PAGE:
Highlights were 12 Taiwan stations received from 531 to 810 kHz in bright daylight, with the solid rock cliff blocking enough of local 675-RTHK (6) to allow fair reception of Taiwan's Cheng Sheng BC on the same frequency. The Taiwan Fishery parallels 738-BEL2 and 1143-BEL3 were both at front end-crunching levels at over 390 miles (632 km) despite the bright sunlight. My wife and our friends thoughtfully left me at the site for a full hour as they enjoyed the Cape's other attractions-- more than enough time to track down multiple Taiwan and Philippine stations over hundreds of salt water miles well before sunset!

531  "I Go 531" (BCC) + UnID   Taipei, Taiwan   10 kW   Strong TOH routine at 0800 UTC with female Mandarin mention of "Taipei" at 16 seconds and "I Go" ID at 25 seconds; UnID station underneath (possibly DZBR in the Philippines, which dominated in the evenings)  https://dreamcrafts.box.com/s/r78bqvi1iqiibrs6eu75ziylomf2bu5n

540  CNR1 + DZWT   Baguio City, Philippines  10 kW   Wild S9 mix at 0754 UTC with a DZWT ID at 9 seconds, pestered by CNR1 in Mandarin Chinese from a presumed Danzhou, Hainan location (received in Macao, without a trace of DZWT)  https://dreamcrafts.box.com/s/kt8r8aeoobpkcshgsb88sqnwuyipddi2

549  CNR5 + UnID   Putian, China   1200 kW   This mix of two Chinese stations at 0803 UTC almost certainly includes the mega-blaster directed at Taiwan in a female-spoken dialect, but the other male speaker in apparent Mandarin is a mystery (Zhengzhou would seem to be out of daytime DX range)  https://dreamcrafts.box.com/s/eqcne7yrac1ovms9hrlphomnt7jb78hd

567  RTHK (3)   Golden Hill, Hong Kong   20 kW  The local pest was featuring sports play-by-play in English at 0804 UTC  https://dreamcrafts.box.com/s/a3nnmji9f5yduxhrxz7ourdpmeg9gy1c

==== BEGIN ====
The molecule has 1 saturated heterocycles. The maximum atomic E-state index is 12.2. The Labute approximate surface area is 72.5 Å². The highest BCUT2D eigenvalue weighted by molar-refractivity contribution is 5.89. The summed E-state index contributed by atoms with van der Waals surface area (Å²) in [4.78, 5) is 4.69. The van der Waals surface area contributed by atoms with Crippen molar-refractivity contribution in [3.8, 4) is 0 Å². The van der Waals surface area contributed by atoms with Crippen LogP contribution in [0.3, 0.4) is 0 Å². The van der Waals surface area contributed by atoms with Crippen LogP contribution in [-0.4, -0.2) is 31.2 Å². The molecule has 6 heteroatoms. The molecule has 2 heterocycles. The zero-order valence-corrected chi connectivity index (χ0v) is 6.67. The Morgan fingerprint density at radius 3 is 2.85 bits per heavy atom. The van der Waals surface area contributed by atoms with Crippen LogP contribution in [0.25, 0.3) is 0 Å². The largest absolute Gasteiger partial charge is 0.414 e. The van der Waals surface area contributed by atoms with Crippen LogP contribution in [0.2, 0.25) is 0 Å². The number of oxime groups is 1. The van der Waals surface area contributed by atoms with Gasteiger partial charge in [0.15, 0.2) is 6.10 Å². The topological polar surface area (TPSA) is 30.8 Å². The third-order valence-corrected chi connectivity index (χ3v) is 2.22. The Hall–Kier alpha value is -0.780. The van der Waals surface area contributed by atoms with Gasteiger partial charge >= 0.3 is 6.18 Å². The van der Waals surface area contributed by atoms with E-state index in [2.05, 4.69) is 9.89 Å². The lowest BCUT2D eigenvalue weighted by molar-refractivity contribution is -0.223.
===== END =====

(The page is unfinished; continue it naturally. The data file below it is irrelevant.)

585  Southeast BC   Fuzhou, China   200 kW   Another Taiwan-directed propaganda blaster, it was all alone at a fair level at 0805 UTC with female Mandarin (typically spoken in a soft, soothing voice)  https://dreamcrafts.box.com/s/iqi3nczbk8jucyljf87d1hvbr19vdlqo

594  Fu Hsing BC + UnID   Taipei, Taiwan   10 kW   The S9 female Chinese station at 0807 UTC is obviously Fu Hsing (the Mainland stations are well out of daytime DX range), but the male speaker underneath is likely DZBB in Quezon City  https://dreamcrafts.box.com/s/9dmzar3h2typo4m8ifuf41xygagnyx6u

603  DZVV   Vigan, Philippines   5 KW   Ideally positioned at the northern tip of Luzon, this "Bombo Radio" station was pounding in to the cliff at an S9 level all alone at 0809 (thanks to Jari S. for ID assistance)  https://dreamcrafts.box.com/s/30bgv6q67vn44bar7iz29k01id0t7krx

612  Zhuhai Diantai + UnID   Zhuhai, China   (Power Unknown)   This mainland Mandarin-format station across the border from Macau wasn't nearly as strong through the solid rock cliff in SE Hong Kong at 0810 UTC, which allowed a fair level Philippine station to slide in as a co-channel (DWSP?)  https://dreamcrafts.box.com/s/7k9hbpikvmv20cz4plxoo3sgxszq93w9

621  RTHK (Mandarin)   Golden Hill, Hong Kong   20 kW   Another HK local with female Mandarin speech at 0812  https://dreamcrafts.box.com/s/o8vlc2oprnkilsokbkdzpu4643ecot5w

630  Taiwan BC   Sungling, Taiwan   10 kW   Presumed the one with non-news format (in non-Mandarin dialect) and more southerly location at 0815 UTC; some minor noise (NAVTEX-related?) on the frequency  https://dreamcrafts.box.com/s/0x2xncc1v25vze7mix96wioxapepdcky